Injured and infected claws can happen due to tearing or overaggressive nail trimming. Overgrown cat claws have a tendency to snag, often getting caught on carpet and trees. Some cats panic when this happens and essentially snatch the caught paw away with such force that they leave the claw behind. Kitties also end up with injured paws due to overzealous trimming that cuts down to the quick of the nail or further.

Both types of injuries are extremely painful and can easily result in infections which then increase your feline’s discomfort. While a run-of-the-mill injured nail may not a medical emergency, an infected nail will definitely need to be treated. Take your kitty to the veterinarian if you see any blood or pus coming from the site or your cat begins to show signs of illness.

Maine coon cat having its paw bandaged
Image Credit: Ermolaev Alexander, Shutterstock

5. Bites

Bug and animal bites can also cause your cat to limp due to a sensitive paw. If a bug or insect has bitten your cat’s paw, chances are you’ll notice swelling and oozing pus on your pet. Your cat will probably spend a fair amount of time licking the bite site to relieve the pain and reduce itchiness.

Outdoor cats that have been in a fight with a dog, cat, or another type of animal often have multiple scratch injuries and bite wounds, including on their paws. If you don’t know which animal inflicted the injury, you should contact your veterinarian immediately to discuss if rabies treatment is necessary, as the disease most often spreads to cats after they have come into contact with a wild animal infected with the virus.

6. Trauma

Cats can also injure their legs and have trouble walking due to trauma. The most common causes include being hit by a car, falling, and landing off balance after jumping.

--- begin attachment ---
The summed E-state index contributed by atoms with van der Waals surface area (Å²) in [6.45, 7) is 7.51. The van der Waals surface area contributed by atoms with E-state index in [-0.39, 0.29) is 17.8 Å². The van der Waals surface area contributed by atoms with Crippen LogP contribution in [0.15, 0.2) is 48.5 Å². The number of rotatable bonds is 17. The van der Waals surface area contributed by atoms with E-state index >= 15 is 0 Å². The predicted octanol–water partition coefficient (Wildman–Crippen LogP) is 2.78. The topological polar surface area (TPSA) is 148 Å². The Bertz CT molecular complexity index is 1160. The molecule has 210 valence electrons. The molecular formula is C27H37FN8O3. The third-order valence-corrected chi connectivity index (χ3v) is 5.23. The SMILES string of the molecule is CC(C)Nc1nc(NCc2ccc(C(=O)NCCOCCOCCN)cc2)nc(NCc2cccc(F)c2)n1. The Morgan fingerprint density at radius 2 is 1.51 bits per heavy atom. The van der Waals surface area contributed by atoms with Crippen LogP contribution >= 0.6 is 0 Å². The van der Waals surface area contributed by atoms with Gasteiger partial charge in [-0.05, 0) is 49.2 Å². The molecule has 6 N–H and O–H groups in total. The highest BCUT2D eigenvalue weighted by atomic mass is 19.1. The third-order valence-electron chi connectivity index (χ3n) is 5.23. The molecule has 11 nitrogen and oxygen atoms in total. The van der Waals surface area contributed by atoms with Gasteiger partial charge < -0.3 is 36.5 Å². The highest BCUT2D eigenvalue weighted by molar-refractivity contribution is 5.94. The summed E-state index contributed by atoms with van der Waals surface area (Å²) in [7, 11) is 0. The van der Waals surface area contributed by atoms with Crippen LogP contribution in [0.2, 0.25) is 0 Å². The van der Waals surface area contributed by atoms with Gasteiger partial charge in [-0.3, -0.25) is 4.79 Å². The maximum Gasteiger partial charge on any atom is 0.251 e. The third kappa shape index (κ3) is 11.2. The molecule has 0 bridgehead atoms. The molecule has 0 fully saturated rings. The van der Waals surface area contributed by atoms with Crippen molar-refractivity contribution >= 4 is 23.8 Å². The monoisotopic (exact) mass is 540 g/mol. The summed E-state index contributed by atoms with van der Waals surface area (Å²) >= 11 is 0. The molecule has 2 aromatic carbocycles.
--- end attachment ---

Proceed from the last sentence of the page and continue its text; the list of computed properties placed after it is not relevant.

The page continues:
These injuries tend to be serious and aren’t likely to resolve on their own. Any cat that has a close encounter with a car should be immediately treated by a veterinarian. The same goes for any cat that falls from a high perch.

Keep in mind that felines can injure their legs and even break their ribs during falls from just one or two stories. If your cat falls and appears to be having trouble breathing, contact your veterinarian for advice on safely transporting your feline companion to the hospital for immediate care.

7. Diseases

Certain diseases can cause cats to have trouble walking, including heart and neurological problems. Some cats with hypertrophic cardiomyopathy (HCM) have trouble with their back legs. The condition causes blood clots that interfere with your cat’s blood flow, often resulting in hindquarter lameness.

Older cats sometimes suffer from neurological diseases, including strokes that can create mobility issues. Arthritis itself can cause cats to limp, but that usually doesn’t present suddenly as it’s often a progressive disease that you can see getting worse over time. If there’s no injury to your cat’s paws or legs and there’s no chance they could be suffering from trauma, take your cat to the veterinarian for a check-up if the lameness doesn’t improve within 24 hours.

Summing Up

Cats have amazing paws! Not only are they adorable, but they also help your cat spring, jump, and knock things over. Full of sensitive nerves, your cat’s paws are an important part of how they maintain balance and move through the world with grace.

While not every paw injury calls for an emergency trip to the vet, it’s a cause for concern anytime you see your feline having trouble walking. If your cat regularly goes outside or escapes and comes home limping, take it to the veterinarian immediately for a thorough check-up!

Featured Image Credit: Oleksandr Volchanskyi, Shutterstock